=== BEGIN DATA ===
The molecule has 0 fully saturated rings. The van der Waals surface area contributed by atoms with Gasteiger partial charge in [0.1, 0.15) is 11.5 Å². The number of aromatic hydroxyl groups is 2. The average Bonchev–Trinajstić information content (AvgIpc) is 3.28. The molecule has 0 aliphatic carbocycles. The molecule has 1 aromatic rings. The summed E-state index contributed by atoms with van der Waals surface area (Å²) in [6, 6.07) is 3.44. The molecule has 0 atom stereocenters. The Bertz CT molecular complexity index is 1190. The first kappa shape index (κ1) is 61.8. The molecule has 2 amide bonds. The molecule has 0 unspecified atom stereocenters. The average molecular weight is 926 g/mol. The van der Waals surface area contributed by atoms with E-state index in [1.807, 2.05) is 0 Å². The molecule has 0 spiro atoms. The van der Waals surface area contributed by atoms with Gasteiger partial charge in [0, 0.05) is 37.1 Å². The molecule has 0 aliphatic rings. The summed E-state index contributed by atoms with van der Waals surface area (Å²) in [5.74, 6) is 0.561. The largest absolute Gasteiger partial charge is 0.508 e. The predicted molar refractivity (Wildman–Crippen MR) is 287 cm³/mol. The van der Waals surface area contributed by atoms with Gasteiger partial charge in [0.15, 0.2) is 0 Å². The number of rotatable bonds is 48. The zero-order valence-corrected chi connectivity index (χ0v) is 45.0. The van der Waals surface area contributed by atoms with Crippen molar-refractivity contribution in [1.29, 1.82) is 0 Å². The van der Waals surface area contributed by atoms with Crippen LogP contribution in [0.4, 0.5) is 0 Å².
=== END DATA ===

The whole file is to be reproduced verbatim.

The molecule has 0 fully saturated rings. The van der Waals surface area contributed by atoms with Gasteiger partial charge in [0.1, 0.15) is 11.5 Å². The number of aromatic hydroxyl groups is 2. The average Bonchev–Trinajstić information content (AvgIpc) is 3.28. The molecule has 0 aliphatic carbocycles. The molecule has 1 aromatic rings. The summed E-state index contributed by atoms with van der Waals surface area (Å²) in [6, 6.07) is 3.44. The molecule has 0 atom stereocenters. The Bertz CT molecular complexity index is 1190. The first kappa shape index (κ1) is 61.8. The molecule has 2 amide bonds. The molecule has 0 unspecified atom stereocenters. The average molecular weight is 926 g/mol. The van der Waals surface area contributed by atoms with E-state index in [1.807, 2.05) is 0 Å². The molecule has 0 spiro atoms. The van der Waals surface area contributed by atoms with Gasteiger partial charge in [0, 0.05) is 37.1 Å². The molecule has 0 aliphatic rings. The summed E-state index contributed by atoms with van der Waals surface area (Å²) in [5.74, 6) is 0.561. The largest absolute Gasteiger partial charge is 0.508 e. The predicted molar refractivity (Wildman–Crippen MR) is 287 cm³/mol. The van der Waals surface area contributed by atoms with Gasteiger partial charge in [0.15, 0.2) is 0 Å². The number of rotatable bonds is 48. The zero-order valence-corrected chi connectivity index (χ0v) is 45.0. The van der Waals surface area contributed by atoms with Crippen molar-refractivity contribution in [1.29, 1.82) is 0 Å². The van der Waals surface area contributed by atoms with Crippen LogP contribution in [0.4, 0.5) is 0 Å².